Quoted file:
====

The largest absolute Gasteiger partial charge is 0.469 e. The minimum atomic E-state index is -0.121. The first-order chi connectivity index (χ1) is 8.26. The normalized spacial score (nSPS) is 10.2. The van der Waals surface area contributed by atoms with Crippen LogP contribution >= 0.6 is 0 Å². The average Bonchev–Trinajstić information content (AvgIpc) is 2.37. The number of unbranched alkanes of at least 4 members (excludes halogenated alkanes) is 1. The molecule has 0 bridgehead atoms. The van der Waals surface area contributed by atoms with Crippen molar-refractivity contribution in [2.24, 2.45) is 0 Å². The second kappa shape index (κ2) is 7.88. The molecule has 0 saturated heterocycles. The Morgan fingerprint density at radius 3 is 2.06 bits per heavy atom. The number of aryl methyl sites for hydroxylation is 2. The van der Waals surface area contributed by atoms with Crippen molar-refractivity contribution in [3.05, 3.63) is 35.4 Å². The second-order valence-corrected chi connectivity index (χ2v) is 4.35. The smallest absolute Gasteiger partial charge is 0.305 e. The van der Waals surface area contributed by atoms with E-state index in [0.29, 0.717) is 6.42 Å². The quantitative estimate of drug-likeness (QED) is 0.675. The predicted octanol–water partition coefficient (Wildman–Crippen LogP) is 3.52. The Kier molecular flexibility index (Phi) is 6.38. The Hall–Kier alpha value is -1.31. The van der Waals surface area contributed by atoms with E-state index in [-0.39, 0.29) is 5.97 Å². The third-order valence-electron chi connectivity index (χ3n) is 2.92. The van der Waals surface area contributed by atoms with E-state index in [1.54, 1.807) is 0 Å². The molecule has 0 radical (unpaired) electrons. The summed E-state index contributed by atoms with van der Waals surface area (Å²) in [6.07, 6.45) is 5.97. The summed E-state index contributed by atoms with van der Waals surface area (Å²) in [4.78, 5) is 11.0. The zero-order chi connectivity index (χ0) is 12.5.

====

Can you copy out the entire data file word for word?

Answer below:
The largest absolute Gasteiger partial charge is 0.469 e. The minimum atomic E-state index is -0.121. The first-order chi connectivity index (χ1) is 8.26. The normalized spacial score (nSPS) is 10.2. The van der Waals surface area contributed by atoms with Crippen LogP contribution >= 0.6 is 0 Å². The average Bonchev–Trinajstić information content (AvgIpc) is 2.37. The number of unbranched alkanes of at least 4 members (excludes halogenated alkanes) is 1. The molecule has 0 bridgehead atoms. The van der Waals surface area contributed by atoms with Crippen molar-refractivity contribution in [2.24, 2.45) is 0 Å². The second kappa shape index (κ2) is 7.88. The molecule has 0 saturated heterocycles. The Morgan fingerprint density at radius 3 is 2.06 bits per heavy atom. The number of aryl methyl sites for hydroxylation is 2. The van der Waals surface area contributed by atoms with Crippen molar-refractivity contribution in [3.05, 3.63) is 35.4 Å². The second-order valence-corrected chi connectivity index (χ2v) is 4.35. The smallest absolute Gasteiger partial charge is 0.305 e. The van der Waals surface area contributed by atoms with E-state index in [0.29, 0.717) is 6.42 Å². The quantitative estimate of drug-likeness (QED) is 0.675. The predicted octanol–water partition coefficient (Wildman–Crippen LogP) is 3.52. The Kier molecular flexibility index (Phi) is 6.38. The Hall–Kier alpha value is -1.31. The van der Waals surface area contributed by atoms with E-state index in [-0.39, 0.29) is 5.97 Å². The third-order valence-electron chi connectivity index (χ3n) is 2.92. The van der Waals surface area contributed by atoms with E-state index in [1.54, 1.807) is 0 Å². The molecule has 0 radical (unpaired) electrons. The summed E-state index contributed by atoms with van der Waals surface area (Å²) in [6.07, 6.45) is 5.97. The summed E-state index contributed by atoms with van der Waals surface area (Å²) in [4.78, 5) is 11.0. The zero-order chi connectivity index (χ0) is 12.5.